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Document 52023XC00163

Publication of an application for registration of a name pursuant to Article 50(2)(b) of Regulation (EU) No 1151/2012 of the European Parliament and of the Council on quality schemes for agricultural products and foodstuffs


OJ C, C/2023/163, 6.10.2023, ELI: (BG, ES, CS, DA, DE, ET, EL, EN, FR, GA, HR, IT, LV, LT, HU, MT, NL, PL, PT, RO, SK, SL, FI, SV)


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Official Journal
of the European Union


Series C



Publication of an application for registration of a name pursuant to Article 50(2)(b) of Regulation (EU) No 1151/2012 of the European Parliament and of the Council on quality schemes for agricultural products and foodstuffs


This publication confers the right to oppose the application pursuant to Article 51 of Regulation (EU) No 1151/2012 of the European Parliament and of the Council (1) within 3 months from the date of this publication.


‘Bœuf traditionnel de race Normande’

EU No: TSG-FR-02867 —9.9.2022

1.   Name(s) to be registered

‘Bœuf traditionnel de race Normande’

2.   Type of product [as in Annex XI]

Class 1.1. Fresh meat (and offal)

3.   Grounds for registration

3.1.    This is a product

which results from a mode of production, processing or composition corresponding to traditional practice for that product or foodstuff.

which is produced from raw materials or ingredients that are those traditionally used.

‘Bœuf traditionnel de race Normande’ is meat from a steer, i.e. a castrated male of the Normande breed.

The steers are born on dairy farms and are then reared on farms, thereby constituting an additional production line which can put remote or non-cultivable grasslands to use.

The rearing method used for ‘Bœuf traditionnel de race Normande’ is based on a simple and economical technical procedure which has remained unchanged since the Second World War, despite the intensification of production systems in the 1970s and the introduction of maize silage in the forage systems. This is evidenced by several extracts from the book ‘ L’élevage en Normandie - Etude géographique ’, published in 1968 by the geographer Armand Frémont.

The rearing method is based on a castrated male of the Normande breed consuming grass grazed over at least 7 months of the year, and preserved grass for the rest of the year. This rearing system makes it possible to achieve a slow rate of growth in the animals. The feed for the ‘Bœuf traditionnel de race Normande’ excludes maize silage and all feed derived from genetically modified organisms. Castration makes it a slow-growing, placid breed, while also fostering good conformation and marbling of the meat.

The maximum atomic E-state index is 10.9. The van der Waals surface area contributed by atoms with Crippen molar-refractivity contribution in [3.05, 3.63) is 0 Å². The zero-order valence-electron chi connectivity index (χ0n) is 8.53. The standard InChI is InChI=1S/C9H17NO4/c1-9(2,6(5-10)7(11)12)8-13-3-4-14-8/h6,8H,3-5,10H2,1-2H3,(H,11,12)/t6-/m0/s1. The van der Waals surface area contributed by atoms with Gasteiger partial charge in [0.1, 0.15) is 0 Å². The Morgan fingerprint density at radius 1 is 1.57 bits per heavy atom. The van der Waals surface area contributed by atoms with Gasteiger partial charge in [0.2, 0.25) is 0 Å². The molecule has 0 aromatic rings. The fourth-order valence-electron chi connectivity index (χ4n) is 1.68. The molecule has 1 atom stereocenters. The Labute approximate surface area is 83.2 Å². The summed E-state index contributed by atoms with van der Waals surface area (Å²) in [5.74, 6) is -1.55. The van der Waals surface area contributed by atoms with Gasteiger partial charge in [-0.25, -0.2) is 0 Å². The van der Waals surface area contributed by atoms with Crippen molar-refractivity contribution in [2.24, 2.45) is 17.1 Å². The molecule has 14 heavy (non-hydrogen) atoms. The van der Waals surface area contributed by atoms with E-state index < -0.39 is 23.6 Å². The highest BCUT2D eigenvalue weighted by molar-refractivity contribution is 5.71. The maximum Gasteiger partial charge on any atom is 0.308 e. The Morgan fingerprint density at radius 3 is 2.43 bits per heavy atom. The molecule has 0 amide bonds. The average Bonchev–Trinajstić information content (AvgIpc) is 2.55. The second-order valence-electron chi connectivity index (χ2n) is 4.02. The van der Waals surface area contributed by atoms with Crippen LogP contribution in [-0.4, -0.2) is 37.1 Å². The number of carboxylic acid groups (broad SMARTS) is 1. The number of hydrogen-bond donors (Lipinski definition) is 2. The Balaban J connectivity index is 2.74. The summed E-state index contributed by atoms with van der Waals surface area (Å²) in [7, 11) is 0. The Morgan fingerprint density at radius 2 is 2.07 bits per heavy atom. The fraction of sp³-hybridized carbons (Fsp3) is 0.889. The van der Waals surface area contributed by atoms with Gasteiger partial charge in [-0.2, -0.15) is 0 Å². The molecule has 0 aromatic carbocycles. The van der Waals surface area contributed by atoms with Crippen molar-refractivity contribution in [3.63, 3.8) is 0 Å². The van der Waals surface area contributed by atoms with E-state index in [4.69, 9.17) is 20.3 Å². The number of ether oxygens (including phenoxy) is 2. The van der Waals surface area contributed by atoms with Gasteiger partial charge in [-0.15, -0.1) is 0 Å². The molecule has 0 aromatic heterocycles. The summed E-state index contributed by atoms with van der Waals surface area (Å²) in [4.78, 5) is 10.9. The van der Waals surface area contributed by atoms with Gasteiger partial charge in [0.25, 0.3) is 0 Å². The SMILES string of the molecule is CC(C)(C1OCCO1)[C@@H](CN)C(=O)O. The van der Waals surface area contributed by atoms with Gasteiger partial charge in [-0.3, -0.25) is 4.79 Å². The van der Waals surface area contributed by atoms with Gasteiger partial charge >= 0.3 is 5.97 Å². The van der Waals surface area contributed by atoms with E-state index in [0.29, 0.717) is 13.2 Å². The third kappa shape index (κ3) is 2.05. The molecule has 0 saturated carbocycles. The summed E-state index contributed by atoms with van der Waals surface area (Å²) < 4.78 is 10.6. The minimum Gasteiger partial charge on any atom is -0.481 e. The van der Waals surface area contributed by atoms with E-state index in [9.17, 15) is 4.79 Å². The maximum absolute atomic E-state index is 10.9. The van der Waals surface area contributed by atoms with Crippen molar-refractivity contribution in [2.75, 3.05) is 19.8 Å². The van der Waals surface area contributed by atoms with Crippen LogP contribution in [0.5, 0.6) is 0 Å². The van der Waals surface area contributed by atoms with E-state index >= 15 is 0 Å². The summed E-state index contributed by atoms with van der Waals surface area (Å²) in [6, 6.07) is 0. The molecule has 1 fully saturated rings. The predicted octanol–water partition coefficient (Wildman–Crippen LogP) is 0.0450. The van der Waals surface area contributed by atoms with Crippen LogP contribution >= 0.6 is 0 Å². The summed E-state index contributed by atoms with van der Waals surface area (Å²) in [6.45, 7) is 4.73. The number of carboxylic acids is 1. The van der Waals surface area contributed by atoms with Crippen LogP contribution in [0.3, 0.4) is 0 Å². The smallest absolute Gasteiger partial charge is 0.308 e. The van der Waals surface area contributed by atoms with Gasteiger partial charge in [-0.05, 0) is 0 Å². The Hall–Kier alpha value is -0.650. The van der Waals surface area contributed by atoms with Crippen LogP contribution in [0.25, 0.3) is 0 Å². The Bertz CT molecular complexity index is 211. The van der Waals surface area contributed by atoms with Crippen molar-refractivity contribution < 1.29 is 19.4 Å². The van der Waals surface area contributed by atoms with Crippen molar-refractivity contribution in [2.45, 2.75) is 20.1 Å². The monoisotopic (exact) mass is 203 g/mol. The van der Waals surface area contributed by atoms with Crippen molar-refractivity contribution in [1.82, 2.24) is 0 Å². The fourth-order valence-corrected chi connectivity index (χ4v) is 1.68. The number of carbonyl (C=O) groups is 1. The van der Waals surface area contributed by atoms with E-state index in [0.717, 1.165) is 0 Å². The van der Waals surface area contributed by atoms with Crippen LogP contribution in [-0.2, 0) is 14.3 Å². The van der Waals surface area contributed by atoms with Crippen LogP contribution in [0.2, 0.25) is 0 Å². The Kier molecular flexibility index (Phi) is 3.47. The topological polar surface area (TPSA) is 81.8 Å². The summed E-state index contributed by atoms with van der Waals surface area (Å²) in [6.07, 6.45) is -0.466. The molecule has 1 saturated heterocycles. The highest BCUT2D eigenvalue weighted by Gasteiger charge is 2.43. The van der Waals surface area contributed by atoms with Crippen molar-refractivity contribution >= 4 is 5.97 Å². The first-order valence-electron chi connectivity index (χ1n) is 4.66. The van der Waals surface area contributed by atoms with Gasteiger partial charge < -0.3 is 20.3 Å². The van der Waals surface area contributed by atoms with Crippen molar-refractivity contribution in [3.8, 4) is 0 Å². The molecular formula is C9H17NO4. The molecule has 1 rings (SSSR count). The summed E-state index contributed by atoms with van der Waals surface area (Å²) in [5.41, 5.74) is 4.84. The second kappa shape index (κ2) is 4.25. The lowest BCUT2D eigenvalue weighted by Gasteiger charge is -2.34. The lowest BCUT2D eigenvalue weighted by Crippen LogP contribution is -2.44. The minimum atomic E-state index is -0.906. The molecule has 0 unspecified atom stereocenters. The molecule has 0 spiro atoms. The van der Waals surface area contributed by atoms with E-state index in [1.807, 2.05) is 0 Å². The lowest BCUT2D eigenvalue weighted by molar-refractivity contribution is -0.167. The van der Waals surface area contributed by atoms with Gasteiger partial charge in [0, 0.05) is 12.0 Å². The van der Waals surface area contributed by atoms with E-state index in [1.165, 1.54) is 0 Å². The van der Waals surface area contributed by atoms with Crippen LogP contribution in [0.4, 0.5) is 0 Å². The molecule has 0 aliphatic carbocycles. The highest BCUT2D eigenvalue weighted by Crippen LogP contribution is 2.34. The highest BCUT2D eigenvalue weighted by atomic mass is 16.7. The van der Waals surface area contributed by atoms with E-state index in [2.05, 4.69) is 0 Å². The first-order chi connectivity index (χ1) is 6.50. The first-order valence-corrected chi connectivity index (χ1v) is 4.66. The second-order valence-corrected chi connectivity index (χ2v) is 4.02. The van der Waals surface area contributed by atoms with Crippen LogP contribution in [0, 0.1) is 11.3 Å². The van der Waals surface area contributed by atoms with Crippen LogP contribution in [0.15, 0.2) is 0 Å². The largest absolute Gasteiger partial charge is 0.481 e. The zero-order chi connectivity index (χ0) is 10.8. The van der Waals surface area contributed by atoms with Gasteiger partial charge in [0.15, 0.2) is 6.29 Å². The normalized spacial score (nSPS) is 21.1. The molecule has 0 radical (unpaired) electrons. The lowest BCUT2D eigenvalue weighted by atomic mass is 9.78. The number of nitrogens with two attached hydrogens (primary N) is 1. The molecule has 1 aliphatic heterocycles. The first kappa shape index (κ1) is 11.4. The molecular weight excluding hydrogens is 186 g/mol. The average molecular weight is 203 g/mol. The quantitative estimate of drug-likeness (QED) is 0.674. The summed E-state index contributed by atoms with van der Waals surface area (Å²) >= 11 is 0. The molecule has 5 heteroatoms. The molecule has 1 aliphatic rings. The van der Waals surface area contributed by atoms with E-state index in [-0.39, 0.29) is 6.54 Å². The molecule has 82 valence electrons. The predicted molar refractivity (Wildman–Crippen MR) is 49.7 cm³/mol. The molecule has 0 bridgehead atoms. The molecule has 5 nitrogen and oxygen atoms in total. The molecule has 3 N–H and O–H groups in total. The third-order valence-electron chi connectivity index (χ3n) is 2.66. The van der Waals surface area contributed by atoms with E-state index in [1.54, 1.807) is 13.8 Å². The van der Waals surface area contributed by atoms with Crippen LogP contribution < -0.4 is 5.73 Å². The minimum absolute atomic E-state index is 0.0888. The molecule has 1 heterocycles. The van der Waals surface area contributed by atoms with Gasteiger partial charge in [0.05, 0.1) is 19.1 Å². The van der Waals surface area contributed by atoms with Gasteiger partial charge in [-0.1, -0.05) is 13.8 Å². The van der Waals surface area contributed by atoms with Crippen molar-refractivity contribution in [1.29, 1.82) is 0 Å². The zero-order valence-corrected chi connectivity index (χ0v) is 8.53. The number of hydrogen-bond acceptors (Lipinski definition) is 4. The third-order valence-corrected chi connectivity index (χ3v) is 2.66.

3.2.    This name

identifies the traditional character or specific character of the product.

has been traditionally used to refer to the specific product

The name ‘Bœuf traditionnel de race Normande’ distinguishes the meat from a castrated male of the Normande breed from other meats marketed under the generic term ‘beef’. Most meat is in fact marketed under the generic name ‘beef’, provided that it comes from adult bovine animals (dairy or suckler cull cows, young bulls or heifers).

The feed for the ‘Bœuf traditionnel de race Normande’ is based on grazed or preserved grass. The livestock farming uses a specific breed and specific feed, allowing the animals to grow slowly, and respecting alternating grazing periods of at least 7 months with a second period which can be spent in sheds.

The Normande breed is a mixed breed and can produce both milk and meat. It is known for the quality of its milk (cheese and butter), its longevity and its rusticity, i.e. suitability for free-range farming. It also tolerates seasonal climate variations well; it can remain at pasture throughout the year, and can lose and regain weight easily (Le Liboux P., 1974 and ‘ Patrimoine normand ’, 2000). Its conformation and the quality of its meat are renowned (panel of the ‘Gault et Millau’ jury, 1992).

Traditionally, dairy farms with the Normande breed have always grazed steers on remote grassland or grassland which is difficult to cultivate, and this has provided an opportunity to make productive use of the males.

4.   Description

4.1.    Description of the product to which the name under point 1 applies, including its main physical, chemical, microbiological or organoleptic characteristics showing the product’s specific character (Article 7(2) of the Regulation)

‘Bœuf traditionnel de race Normande’ is beef obtained from a castrated male of the Normande breed, aged between 30 and 48 months.

The Normande breed is a mixed breed, recognised for its ability to produce milk and meat.

The carcasses are classified as at least O = with fat cover ‘3’ or ‘4’.

The minimum weight is 380 kg for carcasses classified as O+ and 410 kg for carcasses classified as O=. One specific feature of these carcasses is that they have high fat cover, except on the thigh and shoulder.